Now that you have your goal written you’ll need to develop an action plan, my topic for next week because, “A goal without a plan is just a dream.” Source unknown.

Jacquelyn Ferguson, M. S., is a speaker and a Stress Coach. Order her book, Let Your Body Win: Stress Management Plain & Simple, at http://www.letyourbodywin.com/bookstore.html. Email her to request she speak to your organization at jferg8@aol.com.

Tuesday, January 05, 2010

Decide what you want, then make it happen
Stress for Success
January 5, 2010

“Live a life by design, not by accident,” said Dr. Rick Brinkman, a former colleague. What would the life you’re meant to live look like? Can you create it?

People tell me that I’m lucky to love what I do. I respond that luck has nothing to do with it; I read a book in 1979 (I guess I was lucky to come upon it), filled out the assessment (below) and voila, it pointed me toward what I’ve been doing ever since. Making it happen came from hard work, persistence, and most importantly, the belief that I could make it happen. If you don’t think you can improve your life, then you won’t even try.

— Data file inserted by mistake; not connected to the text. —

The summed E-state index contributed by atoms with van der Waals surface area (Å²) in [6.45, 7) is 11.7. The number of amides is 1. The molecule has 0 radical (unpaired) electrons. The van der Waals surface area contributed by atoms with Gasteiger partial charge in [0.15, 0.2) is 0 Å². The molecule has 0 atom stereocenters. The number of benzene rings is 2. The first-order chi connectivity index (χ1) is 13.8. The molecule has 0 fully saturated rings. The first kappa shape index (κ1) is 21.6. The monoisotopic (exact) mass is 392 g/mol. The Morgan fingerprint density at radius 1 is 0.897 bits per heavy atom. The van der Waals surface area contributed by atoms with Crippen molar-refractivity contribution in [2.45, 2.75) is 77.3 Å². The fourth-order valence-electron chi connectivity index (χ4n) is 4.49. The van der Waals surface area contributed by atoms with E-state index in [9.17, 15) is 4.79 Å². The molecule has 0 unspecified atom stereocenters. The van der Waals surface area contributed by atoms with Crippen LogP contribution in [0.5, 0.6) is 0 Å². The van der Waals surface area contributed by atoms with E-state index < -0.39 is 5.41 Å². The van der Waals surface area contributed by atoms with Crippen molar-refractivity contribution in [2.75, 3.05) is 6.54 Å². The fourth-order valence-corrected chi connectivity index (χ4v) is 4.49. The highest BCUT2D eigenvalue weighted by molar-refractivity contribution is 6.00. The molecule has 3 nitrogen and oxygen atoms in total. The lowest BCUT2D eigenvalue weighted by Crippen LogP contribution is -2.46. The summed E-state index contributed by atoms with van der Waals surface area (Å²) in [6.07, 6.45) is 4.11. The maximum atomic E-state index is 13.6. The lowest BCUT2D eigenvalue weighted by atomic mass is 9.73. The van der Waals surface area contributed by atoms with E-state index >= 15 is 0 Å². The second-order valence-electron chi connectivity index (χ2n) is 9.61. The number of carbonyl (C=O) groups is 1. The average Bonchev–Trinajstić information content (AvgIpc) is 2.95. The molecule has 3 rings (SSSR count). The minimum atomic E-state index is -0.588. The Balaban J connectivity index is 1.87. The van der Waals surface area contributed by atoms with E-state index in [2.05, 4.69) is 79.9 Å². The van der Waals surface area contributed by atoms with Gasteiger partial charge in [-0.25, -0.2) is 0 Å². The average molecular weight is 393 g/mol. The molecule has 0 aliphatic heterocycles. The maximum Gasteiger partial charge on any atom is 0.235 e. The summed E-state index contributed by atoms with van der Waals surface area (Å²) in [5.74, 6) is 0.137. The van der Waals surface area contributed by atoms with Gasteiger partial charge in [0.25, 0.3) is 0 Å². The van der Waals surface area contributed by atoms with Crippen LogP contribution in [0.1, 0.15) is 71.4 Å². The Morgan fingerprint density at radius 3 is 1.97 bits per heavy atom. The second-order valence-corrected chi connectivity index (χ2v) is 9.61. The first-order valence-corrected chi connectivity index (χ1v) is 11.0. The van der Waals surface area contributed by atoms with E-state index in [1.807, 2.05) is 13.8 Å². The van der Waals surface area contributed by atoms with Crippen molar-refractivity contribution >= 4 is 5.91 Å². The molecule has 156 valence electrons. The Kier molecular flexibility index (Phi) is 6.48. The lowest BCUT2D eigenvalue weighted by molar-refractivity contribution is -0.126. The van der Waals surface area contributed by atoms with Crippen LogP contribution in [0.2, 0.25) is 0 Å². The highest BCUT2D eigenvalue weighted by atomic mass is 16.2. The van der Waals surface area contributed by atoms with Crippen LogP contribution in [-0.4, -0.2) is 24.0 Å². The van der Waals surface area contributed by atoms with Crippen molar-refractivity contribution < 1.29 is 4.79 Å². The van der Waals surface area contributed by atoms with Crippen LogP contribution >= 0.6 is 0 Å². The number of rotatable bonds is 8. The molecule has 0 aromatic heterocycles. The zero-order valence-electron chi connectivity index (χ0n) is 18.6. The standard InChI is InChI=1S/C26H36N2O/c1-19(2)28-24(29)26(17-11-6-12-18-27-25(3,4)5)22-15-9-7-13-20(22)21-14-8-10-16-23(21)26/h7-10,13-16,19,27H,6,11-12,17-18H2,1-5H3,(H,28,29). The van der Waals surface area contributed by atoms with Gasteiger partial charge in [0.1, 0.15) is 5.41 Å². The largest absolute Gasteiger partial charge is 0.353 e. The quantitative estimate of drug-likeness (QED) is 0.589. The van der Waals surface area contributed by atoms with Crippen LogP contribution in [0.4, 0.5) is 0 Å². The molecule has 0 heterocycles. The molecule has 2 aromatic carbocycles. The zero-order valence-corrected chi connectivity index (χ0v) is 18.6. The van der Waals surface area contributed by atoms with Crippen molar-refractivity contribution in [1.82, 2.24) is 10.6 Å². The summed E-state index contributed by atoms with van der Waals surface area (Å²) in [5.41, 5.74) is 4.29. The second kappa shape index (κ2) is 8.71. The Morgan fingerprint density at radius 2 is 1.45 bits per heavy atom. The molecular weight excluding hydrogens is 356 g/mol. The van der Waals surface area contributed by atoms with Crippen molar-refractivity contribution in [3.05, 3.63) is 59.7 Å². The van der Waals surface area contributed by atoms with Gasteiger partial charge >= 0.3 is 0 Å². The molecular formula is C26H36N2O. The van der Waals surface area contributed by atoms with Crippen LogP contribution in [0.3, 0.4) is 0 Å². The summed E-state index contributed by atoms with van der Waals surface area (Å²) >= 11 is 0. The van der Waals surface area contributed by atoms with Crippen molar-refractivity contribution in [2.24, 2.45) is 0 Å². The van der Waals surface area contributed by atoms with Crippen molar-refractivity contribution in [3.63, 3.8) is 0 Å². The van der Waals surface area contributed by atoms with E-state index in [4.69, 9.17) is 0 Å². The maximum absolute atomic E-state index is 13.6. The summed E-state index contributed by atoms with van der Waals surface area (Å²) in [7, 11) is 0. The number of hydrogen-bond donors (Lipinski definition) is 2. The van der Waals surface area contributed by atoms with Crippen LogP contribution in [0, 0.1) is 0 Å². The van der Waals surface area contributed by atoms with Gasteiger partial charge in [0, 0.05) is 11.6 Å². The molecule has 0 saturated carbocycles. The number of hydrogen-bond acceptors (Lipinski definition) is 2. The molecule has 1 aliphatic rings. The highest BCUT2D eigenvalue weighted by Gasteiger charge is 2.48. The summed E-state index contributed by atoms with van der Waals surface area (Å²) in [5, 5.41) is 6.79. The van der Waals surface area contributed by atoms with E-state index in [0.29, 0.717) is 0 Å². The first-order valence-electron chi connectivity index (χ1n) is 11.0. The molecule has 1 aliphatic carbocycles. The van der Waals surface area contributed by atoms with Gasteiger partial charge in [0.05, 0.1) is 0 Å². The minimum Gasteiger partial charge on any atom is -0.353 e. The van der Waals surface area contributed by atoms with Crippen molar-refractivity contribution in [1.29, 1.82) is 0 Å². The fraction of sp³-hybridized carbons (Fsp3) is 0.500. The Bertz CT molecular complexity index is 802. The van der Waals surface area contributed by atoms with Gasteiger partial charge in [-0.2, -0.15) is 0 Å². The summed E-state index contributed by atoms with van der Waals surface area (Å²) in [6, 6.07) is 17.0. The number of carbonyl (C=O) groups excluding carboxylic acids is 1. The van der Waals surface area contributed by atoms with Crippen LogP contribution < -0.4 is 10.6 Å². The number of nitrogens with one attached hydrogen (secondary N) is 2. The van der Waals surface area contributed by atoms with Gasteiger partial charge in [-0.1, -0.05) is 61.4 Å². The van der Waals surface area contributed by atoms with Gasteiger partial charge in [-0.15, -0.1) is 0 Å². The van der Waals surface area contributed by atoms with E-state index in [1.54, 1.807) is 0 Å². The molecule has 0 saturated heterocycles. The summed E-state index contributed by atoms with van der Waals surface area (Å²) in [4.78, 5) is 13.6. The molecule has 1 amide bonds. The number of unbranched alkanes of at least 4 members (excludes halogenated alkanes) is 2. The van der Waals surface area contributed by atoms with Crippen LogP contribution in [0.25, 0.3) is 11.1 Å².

If your life isn’t what you wanted what needs to happen to create a more appealing one? By “following your bliss” as Joseph Campbell said your life will be much more meaningful and less stressful.

Last week I wrote about creating New Year’s goals with the “end in mind” and briefly referred to the exercise that led me to my life’s work. If you’d like to reshape your life follow these directions. With patience you can discern your bliss, your “end.”

Directions (from “How to Put More Time into Your Life” by Dr. Dru Scott)
1. Consider your personal, professional and social lives, for each:
* What do you want/need more of?
* What do you want/need less of?
o List 20 – 30 items under each question. There will be cross over between the lists, for instance “more money,” “less debt.”